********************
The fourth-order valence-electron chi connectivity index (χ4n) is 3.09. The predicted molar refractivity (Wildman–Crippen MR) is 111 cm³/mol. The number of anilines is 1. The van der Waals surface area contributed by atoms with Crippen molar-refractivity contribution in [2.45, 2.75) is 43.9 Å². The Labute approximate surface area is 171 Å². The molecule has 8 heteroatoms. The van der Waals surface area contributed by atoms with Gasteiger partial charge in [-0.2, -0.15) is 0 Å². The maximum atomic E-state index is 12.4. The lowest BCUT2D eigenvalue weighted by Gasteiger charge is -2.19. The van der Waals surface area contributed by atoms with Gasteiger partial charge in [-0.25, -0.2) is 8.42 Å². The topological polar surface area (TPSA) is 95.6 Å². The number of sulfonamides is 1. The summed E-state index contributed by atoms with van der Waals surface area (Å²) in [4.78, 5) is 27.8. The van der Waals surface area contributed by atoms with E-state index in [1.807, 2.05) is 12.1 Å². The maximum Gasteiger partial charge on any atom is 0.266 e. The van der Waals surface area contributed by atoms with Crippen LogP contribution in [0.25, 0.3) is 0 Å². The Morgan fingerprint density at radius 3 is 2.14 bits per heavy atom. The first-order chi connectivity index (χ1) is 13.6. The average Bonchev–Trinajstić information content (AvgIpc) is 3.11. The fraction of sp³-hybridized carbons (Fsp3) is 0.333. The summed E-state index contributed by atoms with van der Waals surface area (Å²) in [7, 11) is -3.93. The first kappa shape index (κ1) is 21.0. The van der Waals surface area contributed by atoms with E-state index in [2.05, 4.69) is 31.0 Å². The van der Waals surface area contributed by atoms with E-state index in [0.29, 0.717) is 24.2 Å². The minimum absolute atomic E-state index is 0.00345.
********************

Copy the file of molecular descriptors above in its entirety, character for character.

The fourth-order valence-electron chi connectivity index (χ4n) is 3.09. The predicted molar refractivity (Wildman–Crippen MR) is 111 cm³/mol. The number of anilines is 1. The van der Waals surface area contributed by atoms with Crippen molar-refractivity contribution in [2.45, 2.75) is 43.9 Å². The Labute approximate surface area is 171 Å². The molecule has 8 heteroatoms. The van der Waals surface area contributed by atoms with Gasteiger partial charge in [-0.2, -0.15) is 0 Å². The maximum atomic E-state index is 12.4. The lowest BCUT2D eigenvalue weighted by Gasteiger charge is -2.19. The van der Waals surface area contributed by atoms with Gasteiger partial charge in [-0.25, -0.2) is 8.42 Å². The topological polar surface area (TPSA) is 95.6 Å². The number of sulfonamides is 1. The summed E-state index contributed by atoms with van der Waals surface area (Å²) in [4.78, 5) is 27.8. The van der Waals surface area contributed by atoms with E-state index in [1.807, 2.05) is 12.1 Å². The maximum Gasteiger partial charge on any atom is 0.266 e. The van der Waals surface area contributed by atoms with Crippen LogP contribution in [0.25, 0.3) is 0 Å². The Morgan fingerprint density at radius 3 is 2.14 bits per heavy atom. The first-order chi connectivity index (χ1) is 13.6. The average Bonchev–Trinajstić information content (AvgIpc) is 3.11. The fraction of sp³-hybridized carbons (Fsp3) is 0.333. The summed E-state index contributed by atoms with van der Waals surface area (Å²) in [7, 11) is -3.93. The first kappa shape index (κ1) is 21.0. The van der Waals surface area contributed by atoms with E-state index in [2.05, 4.69) is 31.0 Å². The van der Waals surface area contributed by atoms with E-state index in [0.29, 0.717) is 24.2 Å². The minimum absolute atomic E-state index is 0.00345.